lynnski0723 More than 1 year ago
I definitely recommend this one. It's a love story but not a romance novel or "chick-lit". There's more to it than that. And it keeps a good pace throughout the whole book - it always kept me coming back.
SilversReviews More than 1 year ago
The Mississippi River was home to Dixie Clay after she married her husband, Jesse. at the ripe old age of sixteen. She really didn't know anything about what he did for a living, and she certainly didn't know he was a bootlegger. THE TILTED WORLD is set in Mississippi during the flooding in the 1920's and has a very eccentric set of characters. There are bootleggers, revenuers trying to catch the bootleggers, women who are supporting their bootlegging husbands, and a baby who along with Dixie Clay are two of the main characters, and the characters that carry the storyline. Dixie Clay and the baby will warm your heart, and Jesse will make you want to set him straight for how he treats Dixie Clay. Ingersoll and Ham are the revenuers who have out-of-the ordinary backgrounds...especially Ingersoll. Ingersoll’s background tells his story in flashbacks. His background made him the “sweet” man Dixie Clay became ‘sweet” on. Franklin and Fennelly are master storytellers, and their detail is incredible. You will easily feel the river rising, the steels bubbling, the energy in the speakeasies, and the life that was lead in Mississippi at this time. The writing is smooth and easy and will pull you in just as the river does as the story unfolds. The book is definitely character driven and quite easy to become involved with the characters whether they are upstanding or not. There actually aren't too many upstanding characters, but I really enjoyed THE TILTED WORLD once it got on its way. I didn't know what to expect at first, but THE TILTED WORLD is quite appealing because of the characters and the amazing writing. You will also find out the meaning of the title. The ending will have you on the edge of your seat, but it will also have you smiling. 4/5 This book was given to me free of charge by the publisher and without compensation in return for an honest review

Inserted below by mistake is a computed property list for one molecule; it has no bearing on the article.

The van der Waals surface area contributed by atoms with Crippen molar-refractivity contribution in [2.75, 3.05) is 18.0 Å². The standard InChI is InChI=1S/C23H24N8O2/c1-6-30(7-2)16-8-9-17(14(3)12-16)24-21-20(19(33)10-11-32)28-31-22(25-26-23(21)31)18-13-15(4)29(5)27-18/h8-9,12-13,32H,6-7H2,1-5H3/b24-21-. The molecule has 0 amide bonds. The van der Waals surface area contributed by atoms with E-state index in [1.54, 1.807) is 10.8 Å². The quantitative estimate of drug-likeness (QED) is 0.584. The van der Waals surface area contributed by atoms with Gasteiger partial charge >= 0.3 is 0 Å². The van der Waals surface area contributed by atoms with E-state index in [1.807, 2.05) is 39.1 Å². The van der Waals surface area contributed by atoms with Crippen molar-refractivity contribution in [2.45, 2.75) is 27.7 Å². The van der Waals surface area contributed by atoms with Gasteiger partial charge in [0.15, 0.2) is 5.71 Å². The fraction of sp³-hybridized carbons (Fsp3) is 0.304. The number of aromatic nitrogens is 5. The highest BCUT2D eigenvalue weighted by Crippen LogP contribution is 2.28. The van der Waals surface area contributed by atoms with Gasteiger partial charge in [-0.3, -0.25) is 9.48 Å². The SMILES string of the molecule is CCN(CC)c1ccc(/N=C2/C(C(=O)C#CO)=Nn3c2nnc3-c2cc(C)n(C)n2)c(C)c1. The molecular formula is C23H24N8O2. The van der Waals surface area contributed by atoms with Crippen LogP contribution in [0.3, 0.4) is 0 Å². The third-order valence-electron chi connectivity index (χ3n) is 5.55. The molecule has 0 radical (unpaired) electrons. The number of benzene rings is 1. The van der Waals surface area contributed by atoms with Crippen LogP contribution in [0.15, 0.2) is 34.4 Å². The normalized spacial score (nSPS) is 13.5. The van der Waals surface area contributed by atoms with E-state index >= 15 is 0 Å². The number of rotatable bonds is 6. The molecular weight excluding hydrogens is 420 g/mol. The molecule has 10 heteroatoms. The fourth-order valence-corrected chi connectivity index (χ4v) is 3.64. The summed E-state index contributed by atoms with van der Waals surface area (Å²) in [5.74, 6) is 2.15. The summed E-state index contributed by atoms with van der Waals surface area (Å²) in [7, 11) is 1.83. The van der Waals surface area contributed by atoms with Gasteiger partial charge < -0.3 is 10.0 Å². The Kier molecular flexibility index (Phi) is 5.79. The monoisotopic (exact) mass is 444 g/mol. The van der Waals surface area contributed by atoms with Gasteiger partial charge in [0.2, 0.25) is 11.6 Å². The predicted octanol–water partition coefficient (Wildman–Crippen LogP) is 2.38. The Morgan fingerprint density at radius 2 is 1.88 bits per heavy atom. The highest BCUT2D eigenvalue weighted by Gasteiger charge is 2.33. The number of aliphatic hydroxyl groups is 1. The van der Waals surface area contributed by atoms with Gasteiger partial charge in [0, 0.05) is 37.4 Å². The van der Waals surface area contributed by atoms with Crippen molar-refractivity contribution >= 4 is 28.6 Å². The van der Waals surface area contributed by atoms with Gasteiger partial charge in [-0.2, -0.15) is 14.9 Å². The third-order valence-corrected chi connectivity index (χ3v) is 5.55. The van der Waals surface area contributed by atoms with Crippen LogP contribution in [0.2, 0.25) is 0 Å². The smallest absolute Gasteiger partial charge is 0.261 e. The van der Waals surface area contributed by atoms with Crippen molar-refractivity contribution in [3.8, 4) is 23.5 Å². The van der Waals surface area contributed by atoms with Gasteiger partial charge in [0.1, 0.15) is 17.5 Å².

Anonymous More than 1 year ago
This could be made into an awesome movie.
Cranky1 More than 1 year ago
I found this to be a very good book. Yes it was a love story but not a romance. It also taught me about a time in America I knew nothing about. I also loved Crooked letter Crooked lettee by him. I think he is a great author and recommend his books.
KrittersRamblings More than 1 year ago
Check out the full review at Kritters Ramblings If you have followed this blog for some time then you know I like historical fiction.  The reason I like it is because I feel like I am learning, but without the horrible symbolism talks or pop quizzes!  I was excited to read that this book was based on a historical event that doesn't get much buzz - a flood in Mississippi in 1927. Dixie Clay married a man that she thought sold fur and would be the husband and father that she always dreamed of; instead he became a bootlegger and so did she.  It is Prohibition time and the whiskey industry is very underground.  At the same time in this small town in Mississippi they have seen gobs of rain and their levees are straining under the pressure.  Both Dixie Clay and a revenuer tell the story - it was nice to get both sides of the business and the story from one who has been in the town for a while and from a visitor.